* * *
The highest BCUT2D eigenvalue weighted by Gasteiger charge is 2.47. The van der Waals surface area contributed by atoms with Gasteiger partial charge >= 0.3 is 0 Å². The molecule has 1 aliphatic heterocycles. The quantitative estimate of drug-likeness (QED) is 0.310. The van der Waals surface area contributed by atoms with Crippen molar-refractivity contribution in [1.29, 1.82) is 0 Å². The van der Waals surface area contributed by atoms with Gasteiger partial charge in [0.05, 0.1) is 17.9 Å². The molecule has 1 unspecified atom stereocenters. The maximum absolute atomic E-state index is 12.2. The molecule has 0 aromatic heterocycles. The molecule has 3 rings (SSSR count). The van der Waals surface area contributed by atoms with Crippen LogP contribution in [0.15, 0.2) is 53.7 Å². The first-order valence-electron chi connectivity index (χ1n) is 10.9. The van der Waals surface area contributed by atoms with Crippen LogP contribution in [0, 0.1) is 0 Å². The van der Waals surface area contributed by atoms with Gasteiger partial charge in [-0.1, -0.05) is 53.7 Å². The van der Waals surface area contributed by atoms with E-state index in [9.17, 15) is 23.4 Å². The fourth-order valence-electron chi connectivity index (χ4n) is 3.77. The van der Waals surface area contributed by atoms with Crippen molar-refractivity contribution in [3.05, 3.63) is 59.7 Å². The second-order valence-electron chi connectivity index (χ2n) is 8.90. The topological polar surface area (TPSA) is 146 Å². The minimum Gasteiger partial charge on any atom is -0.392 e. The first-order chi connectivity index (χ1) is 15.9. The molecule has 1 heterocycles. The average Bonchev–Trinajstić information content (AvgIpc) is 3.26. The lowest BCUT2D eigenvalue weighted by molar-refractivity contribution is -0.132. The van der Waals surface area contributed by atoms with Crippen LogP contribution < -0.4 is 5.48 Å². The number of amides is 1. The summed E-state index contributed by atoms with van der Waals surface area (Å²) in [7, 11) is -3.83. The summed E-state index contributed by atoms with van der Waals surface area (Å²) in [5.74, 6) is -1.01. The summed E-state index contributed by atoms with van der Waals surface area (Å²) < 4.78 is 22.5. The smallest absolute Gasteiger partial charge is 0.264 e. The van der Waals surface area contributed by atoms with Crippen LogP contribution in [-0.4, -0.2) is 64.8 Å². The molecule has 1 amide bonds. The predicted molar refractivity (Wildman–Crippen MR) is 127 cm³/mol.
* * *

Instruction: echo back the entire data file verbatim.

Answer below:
The highest BCUT2D eigenvalue weighted by Gasteiger charge is 2.47. The van der Waals surface area contributed by atoms with Gasteiger partial charge >= 0.3 is 0 Å². The molecule has 1 aliphatic heterocycles. The quantitative estimate of drug-likeness (QED) is 0.310. The van der Waals surface area contributed by atoms with Crippen molar-refractivity contribution in [1.29, 1.82) is 0 Å². The van der Waals surface area contributed by atoms with Gasteiger partial charge in [0.05, 0.1) is 17.9 Å². The molecule has 1 unspecified atom stereocenters. The maximum absolute atomic E-state index is 12.2. The molecule has 0 aromatic heterocycles. The molecule has 3 rings (SSSR count). The van der Waals surface area contributed by atoms with Crippen LogP contribution in [0.15, 0.2) is 53.7 Å². The first-order valence-electron chi connectivity index (χ1n) is 10.9. The van der Waals surface area contributed by atoms with Crippen LogP contribution in [0, 0.1) is 0 Å². The van der Waals surface area contributed by atoms with Gasteiger partial charge in [-0.1, -0.05) is 53.7 Å². The van der Waals surface area contributed by atoms with E-state index in [9.17, 15) is 23.4 Å². The fourth-order valence-electron chi connectivity index (χ4n) is 3.77. The van der Waals surface area contributed by atoms with Crippen molar-refractivity contribution in [3.05, 3.63) is 59.7 Å². The second-order valence-electron chi connectivity index (χ2n) is 8.90. The topological polar surface area (TPSA) is 146 Å². The minimum Gasteiger partial charge on any atom is -0.392 e. The first-order chi connectivity index (χ1) is 15.9. The molecule has 1 heterocycles. The average Bonchev–Trinajstić information content (AvgIpc) is 3.26. The lowest BCUT2D eigenvalue weighted by molar-refractivity contribution is -0.132. The van der Waals surface area contributed by atoms with Crippen LogP contribution < -0.4 is 5.48 Å². The number of amides is 1. The summed E-state index contributed by atoms with van der Waals surface area (Å²) in [7, 11) is -3.83. The summed E-state index contributed by atoms with van der Waals surface area (Å²) in [5.74, 6) is -1.01. The summed E-state index contributed by atoms with van der Waals surface area (Å²) < 4.78 is 22.5. The smallest absolute Gasteiger partial charge is 0.264 e. The van der Waals surface area contributed by atoms with Crippen LogP contribution in [-0.4, -0.2) is 64.8 Å². The molecule has 1 amide bonds. The predicted molar refractivity (Wildman–Crippen MR) is 127 cm³/mol.